Roger Federer sparks retirement fears with major announcement

Roger Federer has announced a major change in his plans for 2019, which many believe is a clear sign this year will be his last.

In his post-match press conference on Sunday night, Federer revealed he will make a surprise return to the French Open after a four-year absence.

However it remains to be seen if he’ll be back at Melbourne Park, after his bid for a record seventh Australian Open title was ended by Stefanos Tsitsipas.

Federer’s magical run at the season-opening major came to a dramatic end on Sunday night as Greek prodigy Tsitsipas – 17 years Federer’s junior – showed nerves of steel to defeat the 37-year-old 6-7 (11-13) 7-6 (7-3) 7-5 7-6 (7-5).

Roger Federer farewells the Australian Open for 2019. (Photo by Chaz Niell/Icon Sportswire via Getty Images

The vanquished Swiss maestro waved to fans as he departed Rod Laver Arena, the scene of countless triumphs and a late-career renaissance which included title victories over Rafael Nadal in 2017 and Marin Cilic last year.

Federer later revealed he plans to contest the French Open for the first time in four years – an announcement that immediately prompted speculation he could be eyeing a farewell tour.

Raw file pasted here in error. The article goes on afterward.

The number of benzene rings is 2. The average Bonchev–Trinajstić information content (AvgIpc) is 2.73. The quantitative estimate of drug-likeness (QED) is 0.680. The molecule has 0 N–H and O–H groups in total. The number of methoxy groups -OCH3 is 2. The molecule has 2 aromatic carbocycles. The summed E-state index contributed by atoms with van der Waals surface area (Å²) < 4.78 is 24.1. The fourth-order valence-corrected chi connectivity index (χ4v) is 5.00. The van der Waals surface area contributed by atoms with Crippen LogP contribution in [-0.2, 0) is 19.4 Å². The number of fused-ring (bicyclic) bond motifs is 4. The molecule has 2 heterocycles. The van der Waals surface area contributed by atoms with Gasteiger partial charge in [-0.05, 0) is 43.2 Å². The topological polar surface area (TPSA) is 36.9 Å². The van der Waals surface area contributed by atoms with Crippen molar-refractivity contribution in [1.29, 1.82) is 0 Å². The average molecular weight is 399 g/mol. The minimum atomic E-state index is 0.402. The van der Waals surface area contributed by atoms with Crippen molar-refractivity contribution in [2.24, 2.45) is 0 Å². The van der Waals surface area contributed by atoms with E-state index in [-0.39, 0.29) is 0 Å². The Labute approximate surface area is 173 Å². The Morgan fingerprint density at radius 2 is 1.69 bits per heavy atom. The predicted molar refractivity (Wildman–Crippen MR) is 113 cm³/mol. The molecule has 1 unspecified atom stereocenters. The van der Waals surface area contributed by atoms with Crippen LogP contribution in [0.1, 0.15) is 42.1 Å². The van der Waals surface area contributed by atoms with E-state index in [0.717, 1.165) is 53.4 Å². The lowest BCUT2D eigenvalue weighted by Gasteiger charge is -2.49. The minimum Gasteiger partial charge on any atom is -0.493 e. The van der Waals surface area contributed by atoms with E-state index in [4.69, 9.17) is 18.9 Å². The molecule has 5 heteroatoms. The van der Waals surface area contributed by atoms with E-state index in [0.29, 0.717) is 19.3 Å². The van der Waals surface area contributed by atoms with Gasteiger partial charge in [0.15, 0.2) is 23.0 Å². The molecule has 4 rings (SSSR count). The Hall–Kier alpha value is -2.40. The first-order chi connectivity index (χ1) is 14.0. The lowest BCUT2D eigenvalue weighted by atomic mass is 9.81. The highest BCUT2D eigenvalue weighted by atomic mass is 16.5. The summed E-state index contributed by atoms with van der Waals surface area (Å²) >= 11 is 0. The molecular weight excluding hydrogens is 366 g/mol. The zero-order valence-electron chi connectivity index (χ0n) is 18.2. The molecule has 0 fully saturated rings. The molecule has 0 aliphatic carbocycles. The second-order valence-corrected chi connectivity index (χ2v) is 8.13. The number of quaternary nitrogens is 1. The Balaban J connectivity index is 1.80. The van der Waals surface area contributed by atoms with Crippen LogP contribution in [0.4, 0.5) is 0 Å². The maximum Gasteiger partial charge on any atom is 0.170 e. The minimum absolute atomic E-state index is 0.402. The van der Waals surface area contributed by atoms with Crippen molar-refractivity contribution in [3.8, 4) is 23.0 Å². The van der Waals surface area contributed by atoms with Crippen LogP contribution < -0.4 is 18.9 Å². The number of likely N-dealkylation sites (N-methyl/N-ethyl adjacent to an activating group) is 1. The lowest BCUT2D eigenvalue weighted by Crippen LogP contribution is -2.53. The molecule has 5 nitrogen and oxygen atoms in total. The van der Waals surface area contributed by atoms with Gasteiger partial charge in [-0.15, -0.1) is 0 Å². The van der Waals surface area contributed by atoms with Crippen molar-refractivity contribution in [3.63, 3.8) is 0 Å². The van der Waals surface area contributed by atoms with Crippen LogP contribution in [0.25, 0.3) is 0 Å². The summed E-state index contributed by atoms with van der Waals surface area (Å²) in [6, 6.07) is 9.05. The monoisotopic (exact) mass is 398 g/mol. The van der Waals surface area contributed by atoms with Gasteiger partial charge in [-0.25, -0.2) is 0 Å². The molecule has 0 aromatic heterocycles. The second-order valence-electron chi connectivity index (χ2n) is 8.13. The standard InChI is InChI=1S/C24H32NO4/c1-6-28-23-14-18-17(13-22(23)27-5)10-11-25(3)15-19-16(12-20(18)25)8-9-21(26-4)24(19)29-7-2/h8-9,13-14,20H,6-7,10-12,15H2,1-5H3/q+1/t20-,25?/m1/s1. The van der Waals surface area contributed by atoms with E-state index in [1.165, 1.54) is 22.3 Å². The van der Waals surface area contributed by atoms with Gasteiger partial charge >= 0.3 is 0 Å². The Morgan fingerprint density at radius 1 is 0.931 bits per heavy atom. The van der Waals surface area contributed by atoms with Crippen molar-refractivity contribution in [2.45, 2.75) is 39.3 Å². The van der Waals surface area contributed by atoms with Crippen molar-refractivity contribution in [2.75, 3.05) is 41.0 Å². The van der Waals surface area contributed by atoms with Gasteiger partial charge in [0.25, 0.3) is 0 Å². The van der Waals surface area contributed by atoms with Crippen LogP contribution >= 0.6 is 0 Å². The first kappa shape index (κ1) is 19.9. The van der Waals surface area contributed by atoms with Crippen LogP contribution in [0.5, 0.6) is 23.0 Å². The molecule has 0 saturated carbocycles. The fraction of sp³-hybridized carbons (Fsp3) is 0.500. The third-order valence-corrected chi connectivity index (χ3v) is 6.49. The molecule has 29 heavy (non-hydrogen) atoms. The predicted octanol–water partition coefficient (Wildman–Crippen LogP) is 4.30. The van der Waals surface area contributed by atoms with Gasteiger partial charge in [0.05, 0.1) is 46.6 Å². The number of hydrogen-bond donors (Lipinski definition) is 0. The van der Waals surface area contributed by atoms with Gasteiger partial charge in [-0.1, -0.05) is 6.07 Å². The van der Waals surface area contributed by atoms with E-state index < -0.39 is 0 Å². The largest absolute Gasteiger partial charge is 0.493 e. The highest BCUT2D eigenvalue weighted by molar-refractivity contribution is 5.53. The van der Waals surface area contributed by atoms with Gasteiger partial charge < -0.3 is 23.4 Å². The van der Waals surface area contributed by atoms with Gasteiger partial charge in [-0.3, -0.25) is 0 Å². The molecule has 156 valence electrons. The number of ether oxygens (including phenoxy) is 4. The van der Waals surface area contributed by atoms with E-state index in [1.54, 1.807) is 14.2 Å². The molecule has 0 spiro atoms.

The 2009 champion withdrew from the 2016 tournament and skipped the clay season in each of the two years that followed.

“It’s a bit of a desire. I’m in a phase where I want to have fun and I’ve missed not doing it,” Federer was quoted as saying in French by Agence France-Presse.

“I don’t feel it is necessary to have a big break again.”

Roger Federer reacts during a press conference after losing to Stefanos Tsitsipas. (Photo by DAVID GRAY/AFP/Getty Images)

While Federer is yet to address his long-term future, it is far from certain he will return at age 38 to make a record 21st Australian Open appearance.







His performance in a scintillating clash with Tsitsipas was hardly that of a star on the wane, although he paid the price for an unusually high 55 unforced errors.

Rising to the occasion in spectacular fashion, Tsitsipas saved 12 break points to hold serve for the match and deny Federer an opening.

“I also didn’t break him at the Hopman Cup, so clearly something is wrong how I return him, what I’m trying to do,” a dejected Federer said.

“He’s doing a good job to defend them. Nevertheless, it’s very frustrating.”

After prevailing in a tiebreak to take the first set in just shy of an hour, Federer had opportunities to press his advantage but couldn’t finish his work.

The 20-time grand-slam title winner had four set points on Tsitsipas’s serve up 5-4 in the second but failed to convert.

“I have massive regrets tonight … I felt like I have to win the second set,” Federer said.

“I don’t care how I do it but I have to do it. Cost me the game tonight.”